The Rot Within

I believe that we are capable of change. At least I hope so. There was a time when we believed that the Earth was flat! And that the sun and the stars revolved around it! But we find such notions strange now. We laugh at its ridiculousness. But it took a radical new idea, backed by concrete data to change such longstanding and ultimately ludicrous belief. Our sense of patriarchy and power has been threatened. The advent of the Internet and the consequent free flow of information has meant that change is happening around us in a blistering pace. A pace which the common man (man=man, not person) has failed to keep up with. The danger to their hitherto unquestioned superiority hangs on a precarious balance. While everything else around him is changing, he clings desperately to his old and more often than not Draconian beliefs. His need to assert this twisted sense of superiority frequently manifests itself to horrible, even monstrous consequences.

Such an incident, nay atrocity occurred last week in New Delhi. An act so horrible and sadist in nature, that to speak of which would cause any sane human being to vomit his entrails out. Yet speak we must. For the crime itself has become so common place that a colleague of mine asked me, “why are they protesting over this rape? I mean they happen every day, don’t they?” I shuddered inside in the realisation that he asked me exactly the same question that was in my mind but had not voiced it yet. How had we become like this? How did we let ourselves become like this? How did we start to take such crimes, whose victim is rendered mentally, physically, emotionally, psychologically, shattered, whose victim is a fellow human being deserving of equal, if not more respect from us, as an everyday occurrence. May be the criminal is all within us. We let that happen to her, and countless other women. Nay, I should say the criminal is within us. Our failure to address the trauma women faced in course of her everyday life is what caused the horrific rape, and the consequent death of the victim. Our willingness to accept the constant threat as something regular and every day, and hence unimportant is what caused for a young women to lose her life.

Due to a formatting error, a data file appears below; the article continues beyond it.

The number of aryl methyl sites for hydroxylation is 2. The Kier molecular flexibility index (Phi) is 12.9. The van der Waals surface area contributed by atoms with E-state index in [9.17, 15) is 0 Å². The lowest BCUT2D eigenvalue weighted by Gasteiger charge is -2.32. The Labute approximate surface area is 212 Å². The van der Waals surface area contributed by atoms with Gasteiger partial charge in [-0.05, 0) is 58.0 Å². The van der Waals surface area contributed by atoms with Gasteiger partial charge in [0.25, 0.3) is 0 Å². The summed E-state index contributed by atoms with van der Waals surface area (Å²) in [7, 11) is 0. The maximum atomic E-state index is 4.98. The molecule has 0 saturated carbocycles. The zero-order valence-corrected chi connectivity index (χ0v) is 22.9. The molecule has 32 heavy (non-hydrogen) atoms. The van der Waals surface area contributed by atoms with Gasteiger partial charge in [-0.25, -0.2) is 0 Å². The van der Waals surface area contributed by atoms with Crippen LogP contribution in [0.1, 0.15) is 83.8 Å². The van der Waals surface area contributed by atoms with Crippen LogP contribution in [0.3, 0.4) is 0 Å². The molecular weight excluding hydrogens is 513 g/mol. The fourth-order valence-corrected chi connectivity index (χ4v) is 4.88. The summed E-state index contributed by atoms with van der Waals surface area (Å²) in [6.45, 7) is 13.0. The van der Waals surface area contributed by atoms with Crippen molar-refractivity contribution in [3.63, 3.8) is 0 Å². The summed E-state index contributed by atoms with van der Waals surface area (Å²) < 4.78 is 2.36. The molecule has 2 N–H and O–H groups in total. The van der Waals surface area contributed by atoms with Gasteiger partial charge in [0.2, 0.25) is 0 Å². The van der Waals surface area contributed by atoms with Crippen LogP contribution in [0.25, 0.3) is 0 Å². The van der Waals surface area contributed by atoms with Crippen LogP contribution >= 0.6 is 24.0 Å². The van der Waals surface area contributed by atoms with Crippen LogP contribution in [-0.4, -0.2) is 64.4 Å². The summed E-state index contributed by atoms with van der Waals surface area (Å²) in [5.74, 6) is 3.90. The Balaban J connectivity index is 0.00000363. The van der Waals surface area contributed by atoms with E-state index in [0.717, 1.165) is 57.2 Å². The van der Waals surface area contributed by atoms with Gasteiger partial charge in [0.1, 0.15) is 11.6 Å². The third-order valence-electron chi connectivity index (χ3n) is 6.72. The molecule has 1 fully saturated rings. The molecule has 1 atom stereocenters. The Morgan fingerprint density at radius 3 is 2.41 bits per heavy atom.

Which brings me back to my initial point. People are capable of change. May be her death was the ‘radical idea’ we all needed to kick us all out of our stupor. Call for stricter law, more police presence are understandable. But its all reactive and ultimately ill-advised. Law can be bent or broken, and nobody wants a Police state. Do you? Sure changes can be slow. But change can gain pace when the circumstances are right. The Second World War with all its faults did wonders with regard to women’s right. The same goes for black slaves in American Civil War. This is our war. Our chance to mobilise our belief and bring about the change that we want, which has been long overdue. Its our duty to Her and countless others who have been victims of our apathy. Our chance to prove that we care. Our sisters needs us. Now, more than ever.

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